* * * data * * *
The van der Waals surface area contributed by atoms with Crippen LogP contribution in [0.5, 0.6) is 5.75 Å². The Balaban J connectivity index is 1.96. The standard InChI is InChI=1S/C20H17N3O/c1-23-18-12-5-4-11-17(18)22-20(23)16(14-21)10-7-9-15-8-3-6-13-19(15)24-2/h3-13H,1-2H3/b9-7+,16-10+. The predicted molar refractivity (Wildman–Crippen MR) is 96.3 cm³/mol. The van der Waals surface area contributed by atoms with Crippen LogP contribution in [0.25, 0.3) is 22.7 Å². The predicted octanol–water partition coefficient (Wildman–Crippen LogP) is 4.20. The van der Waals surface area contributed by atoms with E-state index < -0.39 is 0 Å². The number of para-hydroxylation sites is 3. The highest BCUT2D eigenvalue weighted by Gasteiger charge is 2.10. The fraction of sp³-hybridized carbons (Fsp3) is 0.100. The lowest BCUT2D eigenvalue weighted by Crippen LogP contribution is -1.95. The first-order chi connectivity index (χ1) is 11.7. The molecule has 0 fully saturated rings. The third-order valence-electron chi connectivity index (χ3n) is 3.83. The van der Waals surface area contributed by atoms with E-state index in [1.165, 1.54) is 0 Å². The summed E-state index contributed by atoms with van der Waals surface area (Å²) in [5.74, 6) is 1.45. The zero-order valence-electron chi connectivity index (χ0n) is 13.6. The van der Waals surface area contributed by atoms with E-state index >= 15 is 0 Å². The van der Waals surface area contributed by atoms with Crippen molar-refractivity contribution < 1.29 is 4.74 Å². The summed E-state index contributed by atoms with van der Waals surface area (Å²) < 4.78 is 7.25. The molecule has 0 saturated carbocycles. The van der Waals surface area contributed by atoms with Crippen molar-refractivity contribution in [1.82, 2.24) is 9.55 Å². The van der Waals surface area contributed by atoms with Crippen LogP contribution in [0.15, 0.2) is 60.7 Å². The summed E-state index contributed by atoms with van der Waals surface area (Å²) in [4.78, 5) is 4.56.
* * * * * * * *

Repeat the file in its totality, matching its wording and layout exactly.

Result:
The van der Waals surface area contributed by atoms with Crippen LogP contribution in [0.5, 0.6) is 5.75 Å². The Balaban J connectivity index is 1.96. The standard InChI is InChI=1S/C20H17N3O/c1-23-18-12-5-4-11-17(18)22-20(23)16(14-21)10-7-9-15-8-3-6-13-19(15)24-2/h3-13H,1-2H3/b9-7+,16-10+. The predicted molar refractivity (Wildman–Crippen MR) is 96.3 cm³/mol. The van der Waals surface area contributed by atoms with Crippen LogP contribution in [0.25, 0.3) is 22.7 Å². The predicted octanol–water partition coefficient (Wildman–Crippen LogP) is 4.20. The van der Waals surface area contributed by atoms with E-state index < -0.39 is 0 Å². The number of para-hydroxylation sites is 3. The highest BCUT2D eigenvalue weighted by Gasteiger charge is 2.10. The fraction of sp³-hybridized carbons (Fsp3) is 0.100. The lowest BCUT2D eigenvalue weighted by Crippen LogP contribution is -1.95. The first-order chi connectivity index (χ1) is 11.7. The molecule has 0 fully saturated rings. The third-order valence-electron chi connectivity index (χ3n) is 3.83. The van der Waals surface area contributed by atoms with E-state index in [1.165, 1.54) is 0 Å². The summed E-state index contributed by atoms with van der Waals surface area (Å²) in [5.74, 6) is 1.45. The zero-order valence-electron chi connectivity index (χ0n) is 13.6. The van der Waals surface area contributed by atoms with E-state index >= 15 is 0 Å². The van der Waals surface area contributed by atoms with Crippen molar-refractivity contribution < 1.29 is 4.74 Å². The summed E-state index contributed by atoms with van der Waals surface area (Å²) < 4.78 is 7.25. The molecule has 0 saturated carbocycles. The van der Waals surface area contributed by atoms with Crippen molar-refractivity contribution in [1.82, 2.24) is 9.55 Å². The van der Waals surface area contributed by atoms with Crippen LogP contribution in [0.15, 0.2) is 60.7 Å². The summed E-state index contributed by atoms with van der Waals surface area (Å²) in [4.78, 5) is 4.56.